Earlier this month a report disclosed that Britain has fewer hospital beds than almost any country in the Western world.

A study by the Organisation for Economic Co-operation and Development found that among 23 European countries, the UK has the second lowest number of hospital beds per capita.

Separate figures show that hospitals have repeatedly breached recommended safe occupancy limits.

Jeremy Hunt, the Health Secretary said yesterday that the future of the NHS relies on improving the quality of out-of-hospital care, and that it was a “false economy” to deny investment to community services.

He said: “ The big reform that we need in the NHS, if it’s going to be sustainable in coming years, is to transform out-of-hospital care .. if we don’t help to keep people healthy and happy while they’re at home, they’re going to end up in hospital and that’s going to cost us even more money,” he said.

Chris Hopson, chief executive of the Foundation Trust Network, which represents NHS hospitals, said hospitals supported the idea behind the plans, but had some concerns about the timetable.

He said: “To roll back 10 years of emergency activity this quickly is a stretching challenge - last winter, despite the mildest weather for a century, emergency admissions rose by three per cent.




Plans to shut NHS hospitals could trigger a wave of A&E closures

  • Under the proposals, billions of pounds are to be diverted from hospital budgets to help pay for better care homes 
  • There are fears that the plans could lead to the closure of medical wards 
  • Since 2007, eight English A&Es have been closed
  • Ministers are due to approve the ward closures by April 21


Controversial plans to shut NHS hospital wards across the country – which could trigger a fresh wave of A&E closures – are quietly being drawn up by health bosses, The Mail on Sunday can reveal.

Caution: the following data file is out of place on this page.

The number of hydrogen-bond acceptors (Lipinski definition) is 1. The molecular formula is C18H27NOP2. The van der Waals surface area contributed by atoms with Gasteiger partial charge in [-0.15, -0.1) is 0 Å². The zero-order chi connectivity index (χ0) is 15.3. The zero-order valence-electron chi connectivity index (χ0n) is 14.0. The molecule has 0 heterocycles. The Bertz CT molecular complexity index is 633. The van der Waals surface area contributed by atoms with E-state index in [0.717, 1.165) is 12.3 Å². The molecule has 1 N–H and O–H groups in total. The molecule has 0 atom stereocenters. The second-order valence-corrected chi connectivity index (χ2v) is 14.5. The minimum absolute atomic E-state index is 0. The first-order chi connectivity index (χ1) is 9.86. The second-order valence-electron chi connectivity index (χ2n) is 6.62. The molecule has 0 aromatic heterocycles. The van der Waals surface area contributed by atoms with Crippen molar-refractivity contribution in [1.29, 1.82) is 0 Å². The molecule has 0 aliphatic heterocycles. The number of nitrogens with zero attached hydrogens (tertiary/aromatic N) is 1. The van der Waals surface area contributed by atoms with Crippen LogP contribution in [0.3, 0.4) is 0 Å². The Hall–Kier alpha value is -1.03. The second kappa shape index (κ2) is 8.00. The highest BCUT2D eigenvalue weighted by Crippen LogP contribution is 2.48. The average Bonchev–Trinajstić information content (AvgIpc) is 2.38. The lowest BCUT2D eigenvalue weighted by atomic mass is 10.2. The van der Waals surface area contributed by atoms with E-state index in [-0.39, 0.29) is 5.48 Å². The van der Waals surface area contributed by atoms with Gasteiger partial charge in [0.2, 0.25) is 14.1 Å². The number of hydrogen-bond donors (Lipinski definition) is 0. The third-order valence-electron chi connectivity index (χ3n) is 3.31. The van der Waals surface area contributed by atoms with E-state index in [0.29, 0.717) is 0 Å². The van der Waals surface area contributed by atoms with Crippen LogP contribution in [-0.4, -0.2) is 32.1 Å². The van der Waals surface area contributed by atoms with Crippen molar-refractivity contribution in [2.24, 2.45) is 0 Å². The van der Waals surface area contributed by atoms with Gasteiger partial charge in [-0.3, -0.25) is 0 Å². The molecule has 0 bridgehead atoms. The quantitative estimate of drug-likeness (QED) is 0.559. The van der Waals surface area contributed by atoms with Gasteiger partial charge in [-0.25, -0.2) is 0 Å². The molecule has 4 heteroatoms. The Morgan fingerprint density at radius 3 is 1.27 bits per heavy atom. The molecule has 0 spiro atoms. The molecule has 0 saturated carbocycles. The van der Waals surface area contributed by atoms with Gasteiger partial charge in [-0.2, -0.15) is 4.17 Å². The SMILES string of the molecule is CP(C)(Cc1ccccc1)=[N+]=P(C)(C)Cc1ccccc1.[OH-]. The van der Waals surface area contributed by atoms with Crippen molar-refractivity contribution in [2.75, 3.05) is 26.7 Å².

Billions of pounds will be diverted from hospital budgets to help pay for better care homes and home help under the proposals, which are set to be signed off by Ministers within weeks.

But according to official plans seen by this paper, it will force the imminent closure of emergency medical wards, surgical wards and dementia wards.

Frontline doctors also fear the massive shake-up will cause more A&E departments to close – at a time of rapidly rising demand for emergency care.

Since 2007, eight English A&Es have been closed or downgraded. Another 14 are known to be under threat and last year there were a record 3.8million emergency admissions.

The £3.8billion Better Care Fund is meant to ensure that the sick and elderly only end up in hospital when they really need to be there and stop them staying in a ward for longer than necessary



But NHS England calculations have shown that the scheme will ‘transfer’ at least £2billion a year from the health service budget. 

Ministers are due to approve the ward closures by April 21. One leading A&E doctor warned last night that the plans would ‘break the system’, leaving emergency patients without beds.

Dr Chidi Ejimofo said handing so much NHS money to social care was ‘like robbing Peter to pay Paul’, adding: ‘I think there’s every chance this could lead to a new wave of A&E closures.’

Elderly: Under the proposals, billions of pounds will be diverted from hospital budgets to pay for care homes